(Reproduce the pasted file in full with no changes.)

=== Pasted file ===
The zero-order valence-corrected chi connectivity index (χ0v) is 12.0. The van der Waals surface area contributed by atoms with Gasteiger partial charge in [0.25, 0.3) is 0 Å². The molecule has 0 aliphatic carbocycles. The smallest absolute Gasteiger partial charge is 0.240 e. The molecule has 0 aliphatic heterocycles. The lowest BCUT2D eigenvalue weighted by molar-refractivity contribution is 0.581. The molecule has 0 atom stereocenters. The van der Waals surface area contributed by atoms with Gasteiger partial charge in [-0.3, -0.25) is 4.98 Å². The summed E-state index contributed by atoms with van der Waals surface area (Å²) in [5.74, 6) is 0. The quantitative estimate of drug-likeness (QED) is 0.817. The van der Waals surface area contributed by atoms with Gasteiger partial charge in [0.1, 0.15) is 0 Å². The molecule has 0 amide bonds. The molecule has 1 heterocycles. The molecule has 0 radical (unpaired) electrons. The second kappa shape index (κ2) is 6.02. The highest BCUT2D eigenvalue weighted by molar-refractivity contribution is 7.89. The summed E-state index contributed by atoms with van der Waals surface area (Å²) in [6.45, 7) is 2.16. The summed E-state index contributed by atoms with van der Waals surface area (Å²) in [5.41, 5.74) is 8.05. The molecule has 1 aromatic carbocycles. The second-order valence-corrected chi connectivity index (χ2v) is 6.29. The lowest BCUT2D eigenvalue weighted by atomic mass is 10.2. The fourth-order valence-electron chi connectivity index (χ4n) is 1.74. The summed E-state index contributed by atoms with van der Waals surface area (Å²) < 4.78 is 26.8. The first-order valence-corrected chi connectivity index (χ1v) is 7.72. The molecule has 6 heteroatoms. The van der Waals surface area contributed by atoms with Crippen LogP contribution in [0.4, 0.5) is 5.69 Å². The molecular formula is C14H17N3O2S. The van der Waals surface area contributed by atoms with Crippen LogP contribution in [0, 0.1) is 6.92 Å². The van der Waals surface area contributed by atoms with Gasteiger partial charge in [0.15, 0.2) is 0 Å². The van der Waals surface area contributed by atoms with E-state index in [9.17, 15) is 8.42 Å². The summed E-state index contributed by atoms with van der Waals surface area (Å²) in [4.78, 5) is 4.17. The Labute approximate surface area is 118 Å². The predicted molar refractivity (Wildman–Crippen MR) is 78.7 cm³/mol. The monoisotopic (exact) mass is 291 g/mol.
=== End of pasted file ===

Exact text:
The zero-order valence-corrected chi connectivity index (χ0v) is 12.0. The van der Waals surface area contributed by atoms with Gasteiger partial charge in [0.25, 0.3) is 0 Å². The molecule has 0 aliphatic carbocycles. The smallest absolute Gasteiger partial charge is 0.240 e. The molecule has 0 aliphatic heterocycles. The lowest BCUT2D eigenvalue weighted by molar-refractivity contribution is 0.581. The molecule has 0 atom stereocenters. The van der Waals surface area contributed by atoms with Gasteiger partial charge in [-0.3, -0.25) is 4.98 Å². The summed E-state index contributed by atoms with van der Waals surface area (Å²) in [5.74, 6) is 0. The quantitative estimate of drug-likeness (QED) is 0.817. The van der Waals surface area contributed by atoms with Gasteiger partial charge in [0.1, 0.15) is 0 Å². The molecule has 0 amide bonds. The molecule has 1 heterocycles. The molecule has 0 radical (unpaired) electrons. The second kappa shape index (κ2) is 6.02. The highest BCUT2D eigenvalue weighted by molar-refractivity contribution is 7.89. The summed E-state index contributed by atoms with van der Waals surface area (Å²) in [6.45, 7) is 2.16. The summed E-state index contributed by atoms with van der Waals surface area (Å²) in [5.41, 5.74) is 8.05. The molecule has 1 aromatic carbocycles. The second-order valence-corrected chi connectivity index (χ2v) is 6.29. The lowest BCUT2D eigenvalue weighted by atomic mass is 10.2. The fourth-order valence-electron chi connectivity index (χ4n) is 1.74. The summed E-state index contributed by atoms with van der Waals surface area (Å²) < 4.78 is 26.8. The first-order valence-corrected chi connectivity index (χ1v) is 7.72. The molecule has 6 heteroatoms. The van der Waals surface area contributed by atoms with Crippen LogP contribution in [0.4, 0.5) is 5.69 Å². The molecular formula is C14H17N3O2S. The van der Waals surface area contributed by atoms with Crippen LogP contribution in [0, 0.1) is 6.92 Å². The van der Waals surface area contributed by atoms with Gasteiger partial charge in [0.15, 0.2) is 0 Å². The van der Waals surface area contributed by atoms with E-state index in [9.17, 15) is 8.42 Å². The summed E-state index contributed by atoms with van der Waals surface area (Å²) in [4.78, 5) is 4.17. The Labute approximate surface area is 118 Å². The predicted molar refractivity (Wildman–Crippen MR) is 78.7 cm³/mol. The monoisotopic (exact) mass is 291 g/mol.